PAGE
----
Absolutely would recommend. A classic story, brilliantly read.
This is not a book where a character is a "favorite". That's not a bad thing
I'm not usually a fan of Branagh, but his performance here is incredible. As someone else wrote, he tells this as if it's a ghost story. Completely compelling.
Just overall extreme pleasure in the telling
It's not a story that fills in every detail.... in some ways you want more.
I enjoy history, biographys, and nerdy/ dorky things.
Average, to below average. For its time I'm sure it was a great short story. By modern standards it falls short.
The comparison of going farther down river, symbolized the greed for wealth, and the darkness in a mans heart.
Mr. Branagh was exceptional. I am a fan of his, and would like to find more audio books he has narrated.
When the boat was attacked in the dark by natives.
For a quick listen this book was ok. I wish I would have paid for this title, and not used a credit. It falls a bit short, and ends very dull.
Yes and probably will. This was a great quick listen. The Branagh did a superb job.
My favorite caracter was Manager Kurtz. He was just so intriguing. As soon as you meet him a million questions fill your head. It makes it even more fun to listen to when you picture him as Marlon Brando. (Coppola's Apocalypse Now was adapted after this story)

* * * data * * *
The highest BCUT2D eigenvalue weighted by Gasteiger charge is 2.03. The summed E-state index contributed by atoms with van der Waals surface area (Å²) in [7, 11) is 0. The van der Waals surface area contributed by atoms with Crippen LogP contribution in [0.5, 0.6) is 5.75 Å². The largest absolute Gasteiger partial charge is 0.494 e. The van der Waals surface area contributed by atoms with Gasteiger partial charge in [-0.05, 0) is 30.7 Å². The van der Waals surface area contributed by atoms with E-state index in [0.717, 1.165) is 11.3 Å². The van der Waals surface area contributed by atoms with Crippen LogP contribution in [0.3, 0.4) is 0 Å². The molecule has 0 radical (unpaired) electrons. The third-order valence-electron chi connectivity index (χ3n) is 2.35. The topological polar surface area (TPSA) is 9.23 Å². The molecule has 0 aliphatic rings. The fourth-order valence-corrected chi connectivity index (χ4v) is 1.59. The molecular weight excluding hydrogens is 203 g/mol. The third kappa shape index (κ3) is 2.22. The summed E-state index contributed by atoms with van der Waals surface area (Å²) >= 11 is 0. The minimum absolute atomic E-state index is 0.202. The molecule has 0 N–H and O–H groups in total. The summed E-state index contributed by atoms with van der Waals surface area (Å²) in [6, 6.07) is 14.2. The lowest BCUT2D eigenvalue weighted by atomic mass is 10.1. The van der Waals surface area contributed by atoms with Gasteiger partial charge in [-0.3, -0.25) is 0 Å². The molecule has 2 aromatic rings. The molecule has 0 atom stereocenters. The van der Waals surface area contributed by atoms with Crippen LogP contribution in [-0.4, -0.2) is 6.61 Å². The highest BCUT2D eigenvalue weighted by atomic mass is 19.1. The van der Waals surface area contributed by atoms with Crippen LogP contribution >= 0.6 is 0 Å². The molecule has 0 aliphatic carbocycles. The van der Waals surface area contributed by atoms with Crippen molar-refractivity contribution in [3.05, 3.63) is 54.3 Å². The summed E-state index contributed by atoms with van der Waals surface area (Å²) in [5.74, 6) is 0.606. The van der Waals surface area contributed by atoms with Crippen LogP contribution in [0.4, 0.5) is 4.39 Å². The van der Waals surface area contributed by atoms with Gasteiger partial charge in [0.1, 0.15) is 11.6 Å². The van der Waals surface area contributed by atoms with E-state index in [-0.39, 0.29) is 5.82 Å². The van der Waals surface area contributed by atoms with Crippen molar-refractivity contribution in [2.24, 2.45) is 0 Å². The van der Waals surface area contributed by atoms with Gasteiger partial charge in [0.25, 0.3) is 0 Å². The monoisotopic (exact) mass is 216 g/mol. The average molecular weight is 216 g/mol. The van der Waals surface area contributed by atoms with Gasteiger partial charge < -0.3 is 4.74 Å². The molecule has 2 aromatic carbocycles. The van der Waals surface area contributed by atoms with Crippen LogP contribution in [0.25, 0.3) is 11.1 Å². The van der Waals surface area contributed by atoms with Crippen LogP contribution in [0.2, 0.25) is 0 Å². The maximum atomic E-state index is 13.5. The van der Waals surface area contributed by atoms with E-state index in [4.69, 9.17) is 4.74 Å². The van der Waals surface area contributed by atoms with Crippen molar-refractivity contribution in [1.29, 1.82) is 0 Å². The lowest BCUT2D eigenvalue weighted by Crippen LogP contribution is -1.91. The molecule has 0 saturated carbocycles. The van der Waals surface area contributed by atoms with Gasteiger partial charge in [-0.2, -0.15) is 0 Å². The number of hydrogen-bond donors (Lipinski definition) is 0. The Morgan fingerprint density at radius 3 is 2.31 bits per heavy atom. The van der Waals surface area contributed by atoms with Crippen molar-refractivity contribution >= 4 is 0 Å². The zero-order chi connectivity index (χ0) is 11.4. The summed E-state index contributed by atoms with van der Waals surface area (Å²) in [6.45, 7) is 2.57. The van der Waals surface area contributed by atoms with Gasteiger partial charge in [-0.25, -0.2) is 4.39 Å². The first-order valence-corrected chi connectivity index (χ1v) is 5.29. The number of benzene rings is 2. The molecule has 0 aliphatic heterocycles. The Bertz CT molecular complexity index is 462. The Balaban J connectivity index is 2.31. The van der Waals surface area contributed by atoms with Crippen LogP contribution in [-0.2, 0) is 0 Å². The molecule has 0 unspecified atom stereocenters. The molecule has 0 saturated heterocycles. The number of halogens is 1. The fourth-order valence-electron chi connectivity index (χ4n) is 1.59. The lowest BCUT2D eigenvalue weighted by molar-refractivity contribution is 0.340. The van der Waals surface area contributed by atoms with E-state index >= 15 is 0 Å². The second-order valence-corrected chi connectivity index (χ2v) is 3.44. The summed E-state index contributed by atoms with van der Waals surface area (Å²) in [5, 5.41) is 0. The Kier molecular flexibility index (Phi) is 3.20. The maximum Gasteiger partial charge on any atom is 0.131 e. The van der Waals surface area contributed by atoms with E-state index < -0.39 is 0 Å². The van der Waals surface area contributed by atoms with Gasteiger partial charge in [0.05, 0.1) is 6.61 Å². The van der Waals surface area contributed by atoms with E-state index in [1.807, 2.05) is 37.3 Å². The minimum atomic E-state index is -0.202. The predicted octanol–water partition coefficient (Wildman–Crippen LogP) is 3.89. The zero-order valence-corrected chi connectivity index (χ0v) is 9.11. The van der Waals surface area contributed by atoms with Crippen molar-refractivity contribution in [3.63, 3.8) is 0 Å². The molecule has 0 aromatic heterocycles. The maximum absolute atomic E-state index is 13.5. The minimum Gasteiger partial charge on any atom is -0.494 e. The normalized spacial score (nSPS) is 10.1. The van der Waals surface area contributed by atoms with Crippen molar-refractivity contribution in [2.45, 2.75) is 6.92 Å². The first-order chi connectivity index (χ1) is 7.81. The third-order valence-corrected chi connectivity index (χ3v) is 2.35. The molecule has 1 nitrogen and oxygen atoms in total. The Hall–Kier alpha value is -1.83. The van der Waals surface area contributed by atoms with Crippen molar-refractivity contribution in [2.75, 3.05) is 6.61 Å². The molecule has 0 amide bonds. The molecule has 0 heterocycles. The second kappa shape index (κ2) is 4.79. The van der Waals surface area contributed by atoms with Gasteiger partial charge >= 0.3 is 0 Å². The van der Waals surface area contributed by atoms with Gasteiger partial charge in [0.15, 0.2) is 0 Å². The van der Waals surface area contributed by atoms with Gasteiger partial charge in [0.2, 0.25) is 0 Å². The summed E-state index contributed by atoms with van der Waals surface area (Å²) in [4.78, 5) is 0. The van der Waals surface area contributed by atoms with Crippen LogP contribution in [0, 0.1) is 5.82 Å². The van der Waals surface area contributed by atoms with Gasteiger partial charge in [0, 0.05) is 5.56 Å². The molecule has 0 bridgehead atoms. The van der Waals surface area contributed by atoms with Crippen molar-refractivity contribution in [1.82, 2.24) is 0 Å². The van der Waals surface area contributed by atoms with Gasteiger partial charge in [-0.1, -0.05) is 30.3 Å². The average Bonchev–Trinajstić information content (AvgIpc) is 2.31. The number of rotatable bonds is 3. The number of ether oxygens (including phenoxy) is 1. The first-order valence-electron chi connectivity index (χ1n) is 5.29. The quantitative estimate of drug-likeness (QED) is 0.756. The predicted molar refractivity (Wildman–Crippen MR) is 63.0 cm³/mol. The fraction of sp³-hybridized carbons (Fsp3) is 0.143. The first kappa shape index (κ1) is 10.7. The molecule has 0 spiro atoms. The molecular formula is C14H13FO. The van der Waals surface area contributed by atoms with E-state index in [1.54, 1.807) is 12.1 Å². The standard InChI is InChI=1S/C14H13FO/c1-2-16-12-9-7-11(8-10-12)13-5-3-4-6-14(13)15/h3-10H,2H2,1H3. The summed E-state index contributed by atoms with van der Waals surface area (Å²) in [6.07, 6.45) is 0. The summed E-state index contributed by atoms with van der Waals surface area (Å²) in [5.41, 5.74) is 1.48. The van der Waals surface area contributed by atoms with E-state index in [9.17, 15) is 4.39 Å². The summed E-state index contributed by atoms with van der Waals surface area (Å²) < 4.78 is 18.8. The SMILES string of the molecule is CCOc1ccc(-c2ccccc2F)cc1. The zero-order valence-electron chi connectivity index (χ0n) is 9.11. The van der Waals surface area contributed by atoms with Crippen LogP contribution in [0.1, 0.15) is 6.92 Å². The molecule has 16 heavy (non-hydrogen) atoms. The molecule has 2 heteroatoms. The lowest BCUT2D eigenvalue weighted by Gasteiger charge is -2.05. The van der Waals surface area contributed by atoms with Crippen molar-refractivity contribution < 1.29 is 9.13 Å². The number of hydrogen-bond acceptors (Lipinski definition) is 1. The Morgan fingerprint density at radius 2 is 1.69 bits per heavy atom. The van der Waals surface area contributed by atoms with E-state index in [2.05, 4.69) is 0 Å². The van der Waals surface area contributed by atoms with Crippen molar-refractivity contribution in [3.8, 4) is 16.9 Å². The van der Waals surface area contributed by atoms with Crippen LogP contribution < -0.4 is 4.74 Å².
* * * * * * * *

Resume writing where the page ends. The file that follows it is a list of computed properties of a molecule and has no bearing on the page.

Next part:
I thought Conrad did an excellent job of depicting how mythical and mysterious equatorial Africa was, "It had become a place of darkness. But there was in it one river especially, a mighty big river, that you could see on the map, resembling an immense snake uncoiled, with its head in the sea, its body at rest curving afar over a vast country, and its tail lost in the depths of the land...but I could not shake off the idea. The snake had charmed me."
This was a great listen. It is written the way that adventure stories are supposed to be written. You really get inside the characters heads. The descriptions of the surroundings, the people, their interactions with each other and the mystery and intrigue are what make Heart of Darkness a tale for the ages.
Likes to listen while doing chores; likes to write reviews while he should be doing chores.
Seeing how the book itself is a piece of the English literary canon, I doubt my insights will be that interesting and new. Briefly, the story comprises a boat captain's trek into the African interior during the British colonial period. He comes to hear stories about an exceptional colonial agent who has been living in the deep interior and who has become changed by the experience.
Branagh's retelling is ok. I don't feel that his voice adds too much to the story. It is well done with good rhythm and enunciation. He is obviously a skilled actor and his voice is nice, but I wasn't blown away.
Intelligence, professionalism, understanding
I was awed by the enormity of the setting
Would that people still knew how to write prose such as this.
Serious but fun how is that possible? What is behind the curtain? Perhaps someone should write a precursor story to this.